Musica Cristiana Jesus Adrian Romero. Thousands of beloved pieces of Christian music are free, largely because they are now in the general public domain, which in the United States means they were written before 1923 (everywhere else, a safe rule would be to be sure the writer has been dead for just one 100 years, or since 1908). Two the web sites, ChoralWiki and The Cyber Hymnal, include tens of thousands of public domain pieces which can be free for immediate download.
The Cyber Hymnal includes significantly more than 7,000 hymns and carols. Most of them are in English, but there are hymns either original to or translated into languages from Afrikaans to Zulu. If you should be about to do Christian service in another state, this really is your area to pick up songsheets for "Amazing Grace" and likewise well-known hymns in a variety of languages.
The Cyber Hymnal can be searched by * * *le, by hymn melody, or by letter of the alphabet. If you wanted to search for "Holy, Holy, Holy," you may do so by its name, in the results for the letter H, or by the name of the melody ("Nicaea"). When you reach the page, you will hear a MIDI of the melody playing, you will see pictures of the hymn's authors, and you can read brief information about the hymns. Some hymns have quite a bit of biographical information on the writers, history of the hymns, or links to alternative tunes for the hymn.
If you spend a lot of time seeking The Cyber Hymnal, you will see that some tunes have now been used for multiple hymns -- "Nicaea" is indeed the tune for "Holy, Holy, Holy," but it really is also the tune for "God Most High, We Praise You," which is a newer hymn contributed into the public domain with a living composer. The opposite is also true; some hymns have had multiple tunes attached to them. The Cyber Hymnal makes for exceptional one - stop shopping; you can learn its history, find a hymn, and pick the tune you want to down load.
Because The Cyber Hymnal has so many tunes and hymns or carols which are interchangeable : the only tiny h* * *le is this, it generally does not have the words and music in one single little bit of sheet music. You have to copy and paste the words (prompt songsheets, at least) and download the tune singly -- and the tunes are perhaps not in the useful PDF form we all know and love. To download these tunes you will first have to download a piece of free computer software referred to as the Noteworthy Composer Viewer, which you can connect to through the Cyber Hymnal web site. It is a miniature h* * *le, but for 7,000 public domain hymns, that is not any big deal!
The second excellent site for more public domain hymns and carols, along with sacred choral works, is ChoralWiki. ChoralWiki has about 10,000 choral works; recent hunts I have done showed more than 200 Xmas carols (it is close to that time of the year again) and more than 200 hymns.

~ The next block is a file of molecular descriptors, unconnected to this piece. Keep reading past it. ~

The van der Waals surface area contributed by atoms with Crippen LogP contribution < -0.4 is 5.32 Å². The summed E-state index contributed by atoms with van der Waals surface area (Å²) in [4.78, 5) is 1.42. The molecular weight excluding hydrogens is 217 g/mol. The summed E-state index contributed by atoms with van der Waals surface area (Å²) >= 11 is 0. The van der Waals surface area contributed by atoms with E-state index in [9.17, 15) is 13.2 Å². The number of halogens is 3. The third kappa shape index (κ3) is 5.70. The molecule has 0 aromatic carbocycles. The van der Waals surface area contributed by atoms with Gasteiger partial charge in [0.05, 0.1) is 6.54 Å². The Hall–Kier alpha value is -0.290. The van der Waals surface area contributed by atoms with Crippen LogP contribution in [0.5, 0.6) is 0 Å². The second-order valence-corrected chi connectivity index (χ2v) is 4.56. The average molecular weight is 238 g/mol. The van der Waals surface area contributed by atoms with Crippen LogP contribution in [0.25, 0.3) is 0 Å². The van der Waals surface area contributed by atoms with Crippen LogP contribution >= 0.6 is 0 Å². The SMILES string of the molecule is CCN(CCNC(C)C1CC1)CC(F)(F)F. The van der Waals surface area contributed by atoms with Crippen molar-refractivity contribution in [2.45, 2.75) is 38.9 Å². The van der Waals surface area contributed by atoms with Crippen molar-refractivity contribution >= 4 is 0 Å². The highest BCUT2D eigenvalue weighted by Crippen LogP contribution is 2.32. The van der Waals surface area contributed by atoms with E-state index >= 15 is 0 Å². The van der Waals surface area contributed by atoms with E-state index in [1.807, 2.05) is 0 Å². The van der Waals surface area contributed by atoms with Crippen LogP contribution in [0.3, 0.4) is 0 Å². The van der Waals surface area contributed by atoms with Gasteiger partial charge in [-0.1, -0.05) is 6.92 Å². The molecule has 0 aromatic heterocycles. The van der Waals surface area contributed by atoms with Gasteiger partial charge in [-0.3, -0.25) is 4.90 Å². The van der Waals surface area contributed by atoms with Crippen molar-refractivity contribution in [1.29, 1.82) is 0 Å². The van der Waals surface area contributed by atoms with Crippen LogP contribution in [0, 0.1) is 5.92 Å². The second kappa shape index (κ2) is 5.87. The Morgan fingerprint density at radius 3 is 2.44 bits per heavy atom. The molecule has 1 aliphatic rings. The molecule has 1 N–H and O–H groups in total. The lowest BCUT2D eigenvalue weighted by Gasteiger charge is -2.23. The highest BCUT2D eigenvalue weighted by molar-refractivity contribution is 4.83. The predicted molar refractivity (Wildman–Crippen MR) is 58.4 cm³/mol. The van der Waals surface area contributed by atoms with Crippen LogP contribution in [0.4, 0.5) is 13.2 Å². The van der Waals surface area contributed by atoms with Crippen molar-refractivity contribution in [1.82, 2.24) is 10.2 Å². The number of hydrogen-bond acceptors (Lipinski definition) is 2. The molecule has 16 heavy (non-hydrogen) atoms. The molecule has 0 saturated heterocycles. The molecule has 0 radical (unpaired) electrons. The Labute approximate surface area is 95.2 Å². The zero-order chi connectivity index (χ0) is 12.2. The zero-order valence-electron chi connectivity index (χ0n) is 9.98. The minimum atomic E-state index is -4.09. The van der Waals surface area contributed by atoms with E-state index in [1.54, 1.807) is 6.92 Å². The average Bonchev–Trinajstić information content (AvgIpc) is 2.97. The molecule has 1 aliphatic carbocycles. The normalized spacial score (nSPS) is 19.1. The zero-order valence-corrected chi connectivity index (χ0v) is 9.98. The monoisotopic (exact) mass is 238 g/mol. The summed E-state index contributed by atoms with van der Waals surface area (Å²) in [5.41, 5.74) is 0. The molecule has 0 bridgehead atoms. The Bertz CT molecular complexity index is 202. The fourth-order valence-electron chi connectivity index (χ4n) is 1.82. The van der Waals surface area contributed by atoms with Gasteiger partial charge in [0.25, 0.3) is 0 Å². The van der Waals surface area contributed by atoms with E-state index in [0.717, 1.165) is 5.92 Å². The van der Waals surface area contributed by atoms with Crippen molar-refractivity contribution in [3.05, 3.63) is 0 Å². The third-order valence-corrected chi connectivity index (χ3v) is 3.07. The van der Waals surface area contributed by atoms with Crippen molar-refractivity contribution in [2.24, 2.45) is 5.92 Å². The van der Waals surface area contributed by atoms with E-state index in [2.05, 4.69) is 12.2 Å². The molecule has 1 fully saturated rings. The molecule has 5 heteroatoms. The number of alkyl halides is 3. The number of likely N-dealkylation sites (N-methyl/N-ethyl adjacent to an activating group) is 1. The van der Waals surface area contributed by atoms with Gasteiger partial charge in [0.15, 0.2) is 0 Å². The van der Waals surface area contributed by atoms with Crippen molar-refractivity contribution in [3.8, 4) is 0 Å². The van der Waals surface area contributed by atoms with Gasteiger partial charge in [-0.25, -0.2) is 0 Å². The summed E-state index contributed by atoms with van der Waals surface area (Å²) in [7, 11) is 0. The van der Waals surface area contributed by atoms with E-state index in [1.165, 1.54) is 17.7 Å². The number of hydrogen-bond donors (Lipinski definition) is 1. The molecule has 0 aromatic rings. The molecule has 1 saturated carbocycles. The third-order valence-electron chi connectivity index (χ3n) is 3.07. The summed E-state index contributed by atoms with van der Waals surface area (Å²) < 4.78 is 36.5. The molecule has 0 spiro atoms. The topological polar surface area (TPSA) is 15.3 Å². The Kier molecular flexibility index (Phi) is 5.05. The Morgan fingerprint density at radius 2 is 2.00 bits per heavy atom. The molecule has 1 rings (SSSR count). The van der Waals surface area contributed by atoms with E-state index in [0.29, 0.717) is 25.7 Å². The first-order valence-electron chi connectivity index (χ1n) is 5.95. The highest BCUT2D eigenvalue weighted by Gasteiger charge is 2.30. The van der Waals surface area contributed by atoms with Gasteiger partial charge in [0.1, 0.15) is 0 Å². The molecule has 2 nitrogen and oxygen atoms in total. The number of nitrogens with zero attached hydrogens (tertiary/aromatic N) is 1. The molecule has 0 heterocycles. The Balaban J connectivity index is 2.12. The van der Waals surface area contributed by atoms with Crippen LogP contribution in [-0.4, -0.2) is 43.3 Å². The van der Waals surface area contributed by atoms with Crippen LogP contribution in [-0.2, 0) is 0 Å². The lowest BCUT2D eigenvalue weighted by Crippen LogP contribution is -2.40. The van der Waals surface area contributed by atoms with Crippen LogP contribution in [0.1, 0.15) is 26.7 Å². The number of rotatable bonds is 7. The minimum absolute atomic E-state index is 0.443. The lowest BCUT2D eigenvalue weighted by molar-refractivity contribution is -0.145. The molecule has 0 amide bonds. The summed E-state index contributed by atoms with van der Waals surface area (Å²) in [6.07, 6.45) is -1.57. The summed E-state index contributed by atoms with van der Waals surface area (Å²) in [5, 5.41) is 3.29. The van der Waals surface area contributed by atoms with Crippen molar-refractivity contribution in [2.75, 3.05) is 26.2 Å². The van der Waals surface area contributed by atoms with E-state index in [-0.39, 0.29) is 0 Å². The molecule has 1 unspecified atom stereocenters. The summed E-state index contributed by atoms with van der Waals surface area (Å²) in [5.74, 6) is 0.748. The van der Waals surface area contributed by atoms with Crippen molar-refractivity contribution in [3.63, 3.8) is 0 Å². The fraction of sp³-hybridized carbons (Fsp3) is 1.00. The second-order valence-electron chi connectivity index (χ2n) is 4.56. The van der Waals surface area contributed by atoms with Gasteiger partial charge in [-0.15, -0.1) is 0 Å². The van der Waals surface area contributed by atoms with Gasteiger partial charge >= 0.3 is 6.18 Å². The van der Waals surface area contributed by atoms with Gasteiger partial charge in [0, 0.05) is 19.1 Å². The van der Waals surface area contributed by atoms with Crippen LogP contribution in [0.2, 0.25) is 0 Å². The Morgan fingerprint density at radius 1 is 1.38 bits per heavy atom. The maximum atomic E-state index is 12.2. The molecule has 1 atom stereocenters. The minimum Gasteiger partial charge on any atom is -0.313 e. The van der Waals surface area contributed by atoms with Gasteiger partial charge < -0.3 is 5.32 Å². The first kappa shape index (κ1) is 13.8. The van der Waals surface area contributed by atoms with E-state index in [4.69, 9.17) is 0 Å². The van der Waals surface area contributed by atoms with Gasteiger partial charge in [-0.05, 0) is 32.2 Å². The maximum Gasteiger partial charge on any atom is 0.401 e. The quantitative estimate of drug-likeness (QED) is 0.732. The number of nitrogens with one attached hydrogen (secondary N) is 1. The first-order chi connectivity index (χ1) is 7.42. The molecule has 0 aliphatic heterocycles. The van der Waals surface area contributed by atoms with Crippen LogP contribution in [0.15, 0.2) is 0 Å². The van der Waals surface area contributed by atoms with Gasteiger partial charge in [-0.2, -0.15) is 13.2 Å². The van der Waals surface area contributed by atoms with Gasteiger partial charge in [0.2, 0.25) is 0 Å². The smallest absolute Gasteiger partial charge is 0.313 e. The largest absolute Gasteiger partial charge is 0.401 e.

Musica Cristiana Jesus Adrian Romero is great! But the great strength of ChoralWiki is in its selection of larger choral works. You can find the entire Messiah by Handel, and several variants of the "Hallelujah" chorus. You can find Mendelssohn's Elijah as well. A great host of anthems, choruses, selections from oratorios and liturgical works in several languages are available for immediate download.
ChoralWiki is most beneficial searched by * * *le (if you know very well what you are looking for), by composer, or by type of work. Alphabetical search is usually ineffective because of the amount of ChoralWiki's selections. Most often you may find your results downloadable in PDF format, with the casual GIF thrown in. ChoralWiki hosts nearly all of its music on its own site; sometimes it will send you to outside collections, but this provides you a chance to get a huge selection of pieces in addition to the people at ChoralWiki itself.
If you should be looking for a bit of gospel or contemporary music in the public domain, there unfortunately is very little in ChoralWiki or The Cyber Hymnal -- or in the public domain, interval. Most music we consider modern now will not enter the public domain until quite late in this century, unless individual composers decide to put their works to the public domain. And gospel music did not actually come into its own until the 1930s, with Thomas A. Dorsey's "Precious Lord" often credited as being the start of the music genre. But consider how "Precious Lord" s* * *es a remarkable tune likeness with the older hymn "Must Jesus Bear the Cross Alone," think of the available hymns and choral works written before 1923 as the opportunity for you yourself to do some arranging! Also, you will find a number of the immediate forerunners to gospel music; the Cyber Hymnal and ChoralWiki have their s* * *e of Negro Spirituals.
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